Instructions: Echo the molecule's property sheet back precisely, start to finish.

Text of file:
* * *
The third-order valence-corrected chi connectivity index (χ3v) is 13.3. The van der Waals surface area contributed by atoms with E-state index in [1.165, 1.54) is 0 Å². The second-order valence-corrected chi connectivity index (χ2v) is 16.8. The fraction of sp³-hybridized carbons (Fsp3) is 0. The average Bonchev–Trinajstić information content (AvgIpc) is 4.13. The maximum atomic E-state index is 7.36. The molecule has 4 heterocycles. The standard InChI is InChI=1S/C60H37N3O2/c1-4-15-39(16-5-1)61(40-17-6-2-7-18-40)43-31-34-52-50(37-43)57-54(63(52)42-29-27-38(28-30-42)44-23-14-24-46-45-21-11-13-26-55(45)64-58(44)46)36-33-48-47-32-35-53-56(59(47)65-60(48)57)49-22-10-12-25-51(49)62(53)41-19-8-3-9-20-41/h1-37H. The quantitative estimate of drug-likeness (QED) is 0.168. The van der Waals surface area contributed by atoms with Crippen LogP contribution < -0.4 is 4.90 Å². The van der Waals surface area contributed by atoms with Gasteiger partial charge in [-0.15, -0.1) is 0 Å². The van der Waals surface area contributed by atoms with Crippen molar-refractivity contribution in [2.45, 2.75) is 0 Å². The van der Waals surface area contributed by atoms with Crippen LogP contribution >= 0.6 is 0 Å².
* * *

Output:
The third-order valence-corrected chi connectivity index (χ3v) is 13.3. The van der Waals surface area contributed by atoms with E-state index in [1.165, 1.54) is 0 Å². The second-order valence-corrected chi connectivity index (χ2v) is 16.8. The fraction of sp³-hybridized carbons (Fsp3) is 0. The average Bonchev–Trinajstić information content (AvgIpc) is 4.13. The maximum atomic E-state index is 7.36. The molecule has 4 heterocycles. The standard InChI is InChI=1S/C60H37N3O2/c1-4-15-39(16-5-1)61(40-17-6-2-7-18-40)43-31-34-52-50(37-43)57-54(63(52)42-29-27-38(28-30-42)44-23-14-24-46-45-21-11-13-26-55(45)64-58(44)46)36-33-48-47-32-35-53-56(59(47)65-60(48)57)49-22-10-12-25-51(49)62(53)41-19-8-3-9-20-41/h1-37H. The quantitative estimate of drug-likeness (QED) is 0.168. The van der Waals surface area contributed by atoms with Crippen LogP contribution < -0.4 is 4.90 Å². The van der Waals surface area contributed by atoms with Gasteiger partial charge in [-0.15, -0.1) is 0 Å². The van der Waals surface area contributed by atoms with Crippen molar-refractivity contribution in [2.45, 2.75) is 0 Å². The van der Waals surface area contributed by atoms with Crippen LogP contribution >= 0.6 is 0 Å².